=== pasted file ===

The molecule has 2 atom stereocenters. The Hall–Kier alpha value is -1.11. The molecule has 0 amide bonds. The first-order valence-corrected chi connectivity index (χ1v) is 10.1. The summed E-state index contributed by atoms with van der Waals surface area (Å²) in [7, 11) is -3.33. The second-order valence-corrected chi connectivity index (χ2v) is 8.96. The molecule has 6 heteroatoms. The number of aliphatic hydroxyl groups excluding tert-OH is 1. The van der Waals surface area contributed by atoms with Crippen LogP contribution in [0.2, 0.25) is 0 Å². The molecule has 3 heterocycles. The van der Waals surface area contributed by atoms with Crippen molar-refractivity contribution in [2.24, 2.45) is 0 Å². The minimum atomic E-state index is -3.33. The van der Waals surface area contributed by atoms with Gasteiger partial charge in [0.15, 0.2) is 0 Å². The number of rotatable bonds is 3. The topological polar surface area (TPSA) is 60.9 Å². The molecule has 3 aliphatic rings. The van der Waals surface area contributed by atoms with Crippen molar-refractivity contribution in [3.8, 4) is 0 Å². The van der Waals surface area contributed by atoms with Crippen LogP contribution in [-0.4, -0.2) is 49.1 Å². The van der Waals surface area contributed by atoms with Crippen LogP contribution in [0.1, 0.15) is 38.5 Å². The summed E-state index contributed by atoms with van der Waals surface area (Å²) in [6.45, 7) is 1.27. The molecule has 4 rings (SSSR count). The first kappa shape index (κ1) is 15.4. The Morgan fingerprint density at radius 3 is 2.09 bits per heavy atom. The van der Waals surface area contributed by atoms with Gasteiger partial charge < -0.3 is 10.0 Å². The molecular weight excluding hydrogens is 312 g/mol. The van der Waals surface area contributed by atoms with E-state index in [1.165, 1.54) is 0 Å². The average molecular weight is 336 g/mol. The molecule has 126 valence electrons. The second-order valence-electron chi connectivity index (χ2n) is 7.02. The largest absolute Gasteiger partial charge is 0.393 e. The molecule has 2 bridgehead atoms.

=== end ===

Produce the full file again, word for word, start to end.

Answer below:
The molecule has 2 atom stereocenters. The Hall–Kier alpha value is -1.11. The molecule has 0 amide bonds. The first-order valence-corrected chi connectivity index (χ1v) is 10.1. The summed E-state index contributed by atoms with van der Waals surface area (Å²) in [7, 11) is -3.33. The second-order valence-corrected chi connectivity index (χ2v) is 8.96. The molecule has 6 heteroatoms. The number of aliphatic hydroxyl groups excluding tert-OH is 1. The van der Waals surface area contributed by atoms with Crippen LogP contribution in [0.2, 0.25) is 0 Å². The molecule has 3 heterocycles. The van der Waals surface area contributed by atoms with Crippen molar-refractivity contribution in [2.24, 2.45) is 0 Å². The minimum atomic E-state index is -3.33. The van der Waals surface area contributed by atoms with Gasteiger partial charge in [0.15, 0.2) is 0 Å². The number of rotatable bonds is 3. The topological polar surface area (TPSA) is 60.9 Å². The molecule has 3 aliphatic rings. The van der Waals surface area contributed by atoms with Crippen molar-refractivity contribution in [3.8, 4) is 0 Å². The van der Waals surface area contributed by atoms with Crippen LogP contribution in [-0.4, -0.2) is 49.1 Å². The van der Waals surface area contributed by atoms with Crippen LogP contribution in [0.1, 0.15) is 38.5 Å². The summed E-state index contributed by atoms with van der Waals surface area (Å²) in [6.45, 7) is 1.27. The molecule has 4 rings (SSSR count). The first kappa shape index (κ1) is 15.4. The Morgan fingerprint density at radius 3 is 2.09 bits per heavy atom. The van der Waals surface area contributed by atoms with Gasteiger partial charge < -0.3 is 10.0 Å². The molecular weight excluding hydrogens is 312 g/mol. The van der Waals surface area contributed by atoms with E-state index in [1.165, 1.54) is 0 Å². The average molecular weight is 336 g/mol. The molecule has 126 valence electrons. The second-order valence-electron chi connectivity index (χ2n) is 7.02. The largest absolute Gasteiger partial charge is 0.393 e. The molecule has 2 bridgehead atoms.